News the Divorce, Dissolution and Separation Bill has received royal assent and ‘no fault’ divorce may be implemented from autumn 2021 was today welcomed by the Law Society of England and Wales.*
“The introduction of ‘no fault’ divorce is a landmark moment and will change for the better the way couples separate,” said Law Society of England and Wales president Simon Davis.
According to the Office of National Statistics, 90,871 opposite sex couples and 428 same sex couples divorced in 2018.**
“Until now, divorce law in England and Wales had not changed in over 50 years and has long been due an overhaul,” said Simon Davis.
“Under the current divorce system, separating couples either have to prove a fault-based fact against their ex-partner or spend years still married to obtain a divorce – which only exacerbates tensions.
“For separating parents, it can be much harder to focus on the needs of their children when they have to prove a fault-based fact or remain married to their former partner for years.
“Introducing ‘no fault’ divorce will cut unnecessary conflict from the separation process – allowing couples to move on as amicably as possible and focus on what really matters.
“However, there are still some practical details which need to be assessed.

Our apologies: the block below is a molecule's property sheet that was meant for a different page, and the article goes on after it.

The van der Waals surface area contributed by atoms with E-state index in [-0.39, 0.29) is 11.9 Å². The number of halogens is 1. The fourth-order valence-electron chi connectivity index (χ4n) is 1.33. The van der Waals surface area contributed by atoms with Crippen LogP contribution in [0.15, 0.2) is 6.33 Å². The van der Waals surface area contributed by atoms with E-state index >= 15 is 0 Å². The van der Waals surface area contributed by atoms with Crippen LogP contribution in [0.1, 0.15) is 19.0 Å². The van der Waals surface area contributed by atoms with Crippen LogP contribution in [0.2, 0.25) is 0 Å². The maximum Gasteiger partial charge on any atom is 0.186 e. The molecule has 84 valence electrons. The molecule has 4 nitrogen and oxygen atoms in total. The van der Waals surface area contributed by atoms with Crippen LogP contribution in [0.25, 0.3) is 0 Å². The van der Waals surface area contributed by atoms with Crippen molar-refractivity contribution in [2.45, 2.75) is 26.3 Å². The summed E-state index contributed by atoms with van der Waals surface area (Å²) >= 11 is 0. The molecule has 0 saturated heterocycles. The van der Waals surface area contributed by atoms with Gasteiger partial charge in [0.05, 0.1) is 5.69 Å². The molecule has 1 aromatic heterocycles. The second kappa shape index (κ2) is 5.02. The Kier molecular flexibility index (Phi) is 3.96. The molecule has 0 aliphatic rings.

“We have long argued the notice period should begin when the divorce application is received by the respondent rather than when the divorce is applied for – ensuring both partners are on the same page from the start and have sufficient time to seek the legal and financial advice they need.
Since the government implemented the Legal Aid, Sentencing and Punishment of Offenders Act in 2013, legal aid for early advice for family law cases has been cut and the number of litigants in person in the courts has increased.
“Early legal advice helps nip problems in the bud before they have a chance to escalate,” said Simon Davis.
“Family law is a good example where early advice saves money. Before the 2013 cuts, solicitors providing early advice were a significant source of referrals to mediation – avoiding costly court hearings.
“We commend the government for passing this landmark legislation and would welcome any opportunities to address our concerns around the notice period and legal aid for early advice.
“These ‘no fault’ reforms will bring our divorce law into the 21st century and ensure that going forwards, separating couples do not suffer unnecessary conflict.”
Notes to editors
*See details of the Bill’s progress. In the Bill’s third reading, the Lord Chancellor Robert Buckland stated: “The Bill’s reforms will not come into force on Royal Assent, because time needs to be allowed for careful implementation. At this early stage, we are working towards an indicative timetable of implementation in autumn 2021.” Read the Hansard transcript.
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